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SOCIAL MEDIA, LANGUAGE AND A DYSTOPIAN VIRTUAL REALITY

December 1, 2015

Is social media creating a dystopian virtual-reality, as foretold by so many sci-fi films?

A lot of people think so. They are afraid that this virtual world will somehow render the real world obsolete, leaving us to live through our online avatars.

 

 

But do we not already live in a virtual world?

 

It may not seem quite as sci-fi, but language acts as a virtual reality through which most of us see and understand the world. We categorise and label everything, and have rules of how to join these labels together. This creates a whole host of connections leading to abstract ideas and concepts on which we base our world view.

 

But words are not the same as the objects or the concepts they represent – easy to forget when we use them so constantly.

 

So the digital world may become a pervasive virtual world, similar to language, but still the question remains: Is that a good thing?

 

Let's look again at language:

-        It has helped us decipher some of the greatest mysteries of the universe.

-        It allows for a deep level of social interaction.

-        It allows us to think in new and abstract ways.

 

When language is carefully crafted it can have astounding effects on us. Think of poetry, or even advertising and sales. These all use the interaction between language and the individual to evoke a response. So could a virtual world endow us with an exciting new level of interaction?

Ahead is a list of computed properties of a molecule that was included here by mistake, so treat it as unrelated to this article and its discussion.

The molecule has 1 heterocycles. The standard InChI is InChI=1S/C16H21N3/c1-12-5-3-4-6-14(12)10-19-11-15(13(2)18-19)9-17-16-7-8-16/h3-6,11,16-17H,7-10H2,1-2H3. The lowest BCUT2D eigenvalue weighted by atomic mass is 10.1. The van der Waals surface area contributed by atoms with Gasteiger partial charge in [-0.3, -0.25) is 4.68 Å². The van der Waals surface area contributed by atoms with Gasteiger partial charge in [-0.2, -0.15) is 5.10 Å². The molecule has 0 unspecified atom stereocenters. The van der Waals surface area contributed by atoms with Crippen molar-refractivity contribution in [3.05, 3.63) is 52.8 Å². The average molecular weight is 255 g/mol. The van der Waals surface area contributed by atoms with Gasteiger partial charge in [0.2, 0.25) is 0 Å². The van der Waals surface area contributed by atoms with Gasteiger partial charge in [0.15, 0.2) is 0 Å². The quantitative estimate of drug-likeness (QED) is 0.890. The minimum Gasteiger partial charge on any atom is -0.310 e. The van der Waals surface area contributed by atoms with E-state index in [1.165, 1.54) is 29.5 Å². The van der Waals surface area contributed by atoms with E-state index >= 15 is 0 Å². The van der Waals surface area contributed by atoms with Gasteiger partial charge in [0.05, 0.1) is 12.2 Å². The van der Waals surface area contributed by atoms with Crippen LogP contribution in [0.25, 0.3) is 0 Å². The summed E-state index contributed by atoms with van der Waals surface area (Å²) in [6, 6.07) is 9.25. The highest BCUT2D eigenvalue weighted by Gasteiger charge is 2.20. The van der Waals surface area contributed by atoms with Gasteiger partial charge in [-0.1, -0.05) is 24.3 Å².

We already owe this virtual world for the development of digital photographs and video, not to mention all the creative energy that has found a place through graphic and web design.

 

Social media, then, is surely just a place where you can collect, store, and share these aspects of the real and digital world. You can connect aspects of your personality with digital media and link these with your friends, relatives and co-workers – or not, if you choose not to.

 

Can all this be as evil as some make out? Especially if it leads to greater understanding of each other, and a greater connectedness.

 

Perhaps the danger of social networks is that we could become too identified with our virtual avatars, perhaps to the point where we lose sight of the real world.

 

But let us leave you with this question: Can you separate the real world from the language you use to describe it? 

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